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Vol. 54. Issue 2.
Pages 113-114 (February 2018)
Vol. 54. Issue 2.
Pages 113-114 (February 2018)
Scientific Letter
DOI: 10.1016/j.arbr.2017.12.001
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Contrast-Enhanced Ultrasound in the Diagnosis of Rounded Atelectasis: A Case Report
Ecografía con contraste en el diagnóstico de la atelectasia redonda: a propósito de un caso
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Lucía García-Alfonsoa, Ivan Vollmerb,
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vollmer@clinic.ub.es

Corresponding author.
, Mariana Benegasb, Marcelo Sánchezb
a Servicio de Neumología, Hospital Universitario Central de Asturias (HUCA), Oviedo, Asturias, Spain
b Servicio de Radiodiagnóstico (CDIC), Hospital Clínic, Barcelona, Spain
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Rounded atelectasis is a form of chronic lung collapse. The 2 main theories surrounding the origin of rounded atelectasis are the “collapse” theory (atelectasis due to pleural effusion) and the “fibrosis” theory (atelectasis due to pleural injury), both of which produce a rounded image on radiology.1 This radiological entity was first described in 1928, and since then it has been given a multitude of names, including “trapped lung”, “Blesovsky syndrome”, and “pseudotumor”.2 Pathogenesis can include exposure to mineral dusts (asbestos, silica, mixed mineral dusts), exudative pleural effusions (parapneumonic pleural effusion, tuberculosis effusion, hemothorax, post-cardiac surgery, chronic hemodialysis), or extrapulmonary causes (Legionella pneumonia, histoplasmosis, sarcoidosis, advanced renal impairment), pneumothorax, idiopathic injury, and, albeit more rarely, cancer. Rounded atelectasis is often revealed by a chance finding on an imaging test in an asymptomatic patient, and is generally visualized in standard X-rays as a rounded or oval subpleural opacity. It is usually solitary, and most commonly found in the upper lobes, although it also occasionally occurs in the middle lobe, lingula, or upper lobes. The image on standard radiography very often mimics that of malignant lesions, so other imaging tests are required. Rounded atelectasis appears on computed tomography (CT) as a subpleural nodule or mass. A characteristic sign of this radiological entity is the “comet tail sign”. These lesions are usually enhanced after administration of contrast medium, but this characteristic is indistinguishable from malignant neoplastic processes.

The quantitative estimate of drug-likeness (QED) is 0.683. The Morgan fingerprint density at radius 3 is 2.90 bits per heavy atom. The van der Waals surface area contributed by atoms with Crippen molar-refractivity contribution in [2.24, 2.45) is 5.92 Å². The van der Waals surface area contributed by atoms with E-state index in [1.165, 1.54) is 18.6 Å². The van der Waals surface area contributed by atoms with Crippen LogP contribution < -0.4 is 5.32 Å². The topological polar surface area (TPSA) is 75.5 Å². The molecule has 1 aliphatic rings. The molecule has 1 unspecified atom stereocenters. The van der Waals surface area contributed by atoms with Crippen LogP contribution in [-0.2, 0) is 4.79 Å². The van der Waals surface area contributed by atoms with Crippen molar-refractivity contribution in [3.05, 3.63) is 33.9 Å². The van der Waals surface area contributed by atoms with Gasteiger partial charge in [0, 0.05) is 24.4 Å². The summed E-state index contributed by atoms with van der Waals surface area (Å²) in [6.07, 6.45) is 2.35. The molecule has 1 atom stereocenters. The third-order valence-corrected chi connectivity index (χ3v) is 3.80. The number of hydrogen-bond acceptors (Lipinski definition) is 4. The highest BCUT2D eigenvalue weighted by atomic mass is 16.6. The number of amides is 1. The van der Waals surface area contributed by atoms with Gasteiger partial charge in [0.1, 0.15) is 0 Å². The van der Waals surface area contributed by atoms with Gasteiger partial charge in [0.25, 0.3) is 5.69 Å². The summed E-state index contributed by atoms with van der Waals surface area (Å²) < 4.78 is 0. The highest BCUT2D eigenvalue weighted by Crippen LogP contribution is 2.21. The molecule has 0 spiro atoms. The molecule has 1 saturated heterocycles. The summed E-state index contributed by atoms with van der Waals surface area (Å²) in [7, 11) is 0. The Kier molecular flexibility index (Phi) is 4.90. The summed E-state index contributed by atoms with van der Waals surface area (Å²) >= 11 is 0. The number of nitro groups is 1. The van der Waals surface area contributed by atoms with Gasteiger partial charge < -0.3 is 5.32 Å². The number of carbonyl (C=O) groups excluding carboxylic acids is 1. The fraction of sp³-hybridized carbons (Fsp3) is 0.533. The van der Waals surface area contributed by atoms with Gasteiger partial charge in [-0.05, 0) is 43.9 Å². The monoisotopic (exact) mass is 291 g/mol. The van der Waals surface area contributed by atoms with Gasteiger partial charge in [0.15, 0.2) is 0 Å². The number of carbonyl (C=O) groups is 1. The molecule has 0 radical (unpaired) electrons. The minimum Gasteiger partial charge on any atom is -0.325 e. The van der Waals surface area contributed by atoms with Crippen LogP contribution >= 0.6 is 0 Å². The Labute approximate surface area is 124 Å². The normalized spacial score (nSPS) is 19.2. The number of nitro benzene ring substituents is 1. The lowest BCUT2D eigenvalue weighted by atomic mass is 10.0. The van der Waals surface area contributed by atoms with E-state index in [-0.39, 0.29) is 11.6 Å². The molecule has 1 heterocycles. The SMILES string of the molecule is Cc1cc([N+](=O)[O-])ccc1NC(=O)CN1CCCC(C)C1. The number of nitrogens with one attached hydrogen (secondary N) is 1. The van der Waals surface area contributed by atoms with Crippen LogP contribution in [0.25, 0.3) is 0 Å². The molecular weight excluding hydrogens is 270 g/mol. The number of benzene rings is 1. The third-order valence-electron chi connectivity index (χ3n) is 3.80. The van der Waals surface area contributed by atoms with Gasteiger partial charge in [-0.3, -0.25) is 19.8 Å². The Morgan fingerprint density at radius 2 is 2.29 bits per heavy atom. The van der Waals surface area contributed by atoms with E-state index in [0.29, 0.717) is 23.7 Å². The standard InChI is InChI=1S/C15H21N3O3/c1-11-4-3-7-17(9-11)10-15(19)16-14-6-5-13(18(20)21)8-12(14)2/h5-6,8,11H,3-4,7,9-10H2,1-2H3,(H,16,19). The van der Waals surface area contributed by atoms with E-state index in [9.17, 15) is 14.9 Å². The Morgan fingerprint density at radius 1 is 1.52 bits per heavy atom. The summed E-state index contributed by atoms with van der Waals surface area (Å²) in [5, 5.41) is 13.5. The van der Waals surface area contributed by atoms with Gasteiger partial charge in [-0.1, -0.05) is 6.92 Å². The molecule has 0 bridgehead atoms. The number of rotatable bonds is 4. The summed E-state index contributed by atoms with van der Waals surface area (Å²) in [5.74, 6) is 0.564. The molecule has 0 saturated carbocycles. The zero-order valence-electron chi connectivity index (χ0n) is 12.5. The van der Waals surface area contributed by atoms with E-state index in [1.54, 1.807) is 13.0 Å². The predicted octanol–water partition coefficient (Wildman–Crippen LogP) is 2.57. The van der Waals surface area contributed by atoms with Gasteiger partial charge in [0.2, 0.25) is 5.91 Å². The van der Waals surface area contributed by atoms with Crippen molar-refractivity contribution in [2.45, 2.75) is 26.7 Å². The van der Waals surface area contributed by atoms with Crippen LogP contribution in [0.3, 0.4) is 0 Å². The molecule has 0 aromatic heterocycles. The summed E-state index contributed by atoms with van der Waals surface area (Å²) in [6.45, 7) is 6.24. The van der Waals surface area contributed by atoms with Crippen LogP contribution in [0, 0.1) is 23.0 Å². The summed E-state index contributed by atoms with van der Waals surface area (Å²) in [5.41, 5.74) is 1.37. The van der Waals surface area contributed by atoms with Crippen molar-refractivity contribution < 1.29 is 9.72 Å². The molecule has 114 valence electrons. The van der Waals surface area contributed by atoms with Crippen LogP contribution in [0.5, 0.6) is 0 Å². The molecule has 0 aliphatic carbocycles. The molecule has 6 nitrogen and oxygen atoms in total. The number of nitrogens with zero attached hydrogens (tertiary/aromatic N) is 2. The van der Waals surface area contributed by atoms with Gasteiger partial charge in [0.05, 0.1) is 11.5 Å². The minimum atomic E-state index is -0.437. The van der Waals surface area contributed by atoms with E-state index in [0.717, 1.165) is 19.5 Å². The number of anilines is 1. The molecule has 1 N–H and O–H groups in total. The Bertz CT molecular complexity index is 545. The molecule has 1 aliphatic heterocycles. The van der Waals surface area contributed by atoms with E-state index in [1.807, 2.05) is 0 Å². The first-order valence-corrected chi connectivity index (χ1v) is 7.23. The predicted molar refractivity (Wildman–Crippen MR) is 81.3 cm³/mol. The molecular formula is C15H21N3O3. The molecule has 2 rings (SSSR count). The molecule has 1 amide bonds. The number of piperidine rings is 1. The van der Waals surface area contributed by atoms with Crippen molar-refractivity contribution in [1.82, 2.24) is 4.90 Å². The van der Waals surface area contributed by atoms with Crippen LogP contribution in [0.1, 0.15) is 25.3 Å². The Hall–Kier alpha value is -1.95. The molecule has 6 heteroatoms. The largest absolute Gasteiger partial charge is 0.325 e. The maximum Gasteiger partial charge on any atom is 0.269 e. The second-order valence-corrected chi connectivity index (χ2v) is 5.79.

We report the case of a 67-year-old man with no known allergies, active smoker of 20 cigarettes/day, with moderate alcohol consumption. Personal history includes a psychotic disorder for which he is institutionalized. He receives regular treatment with risperidone and biperiden. Surgical history includes lumbotomy for urolithiasis and prostatectomy. In June 2015, he was diagnosed with a bladder tumor (pTa BG [II/III]) treated by transurethral resection. In October 2015, a chest CT was performed that revealed a peripheral pulmonary nodule in the right lung base in extensive contact with the pleura, measuring 2.7×1.7cm (Fig. 1A and B). In March 2016, a follow-up chest CT was performed, showing no clear changes in the lesion. Fine needle aspiration and biopsy was requested.

Fig. 1.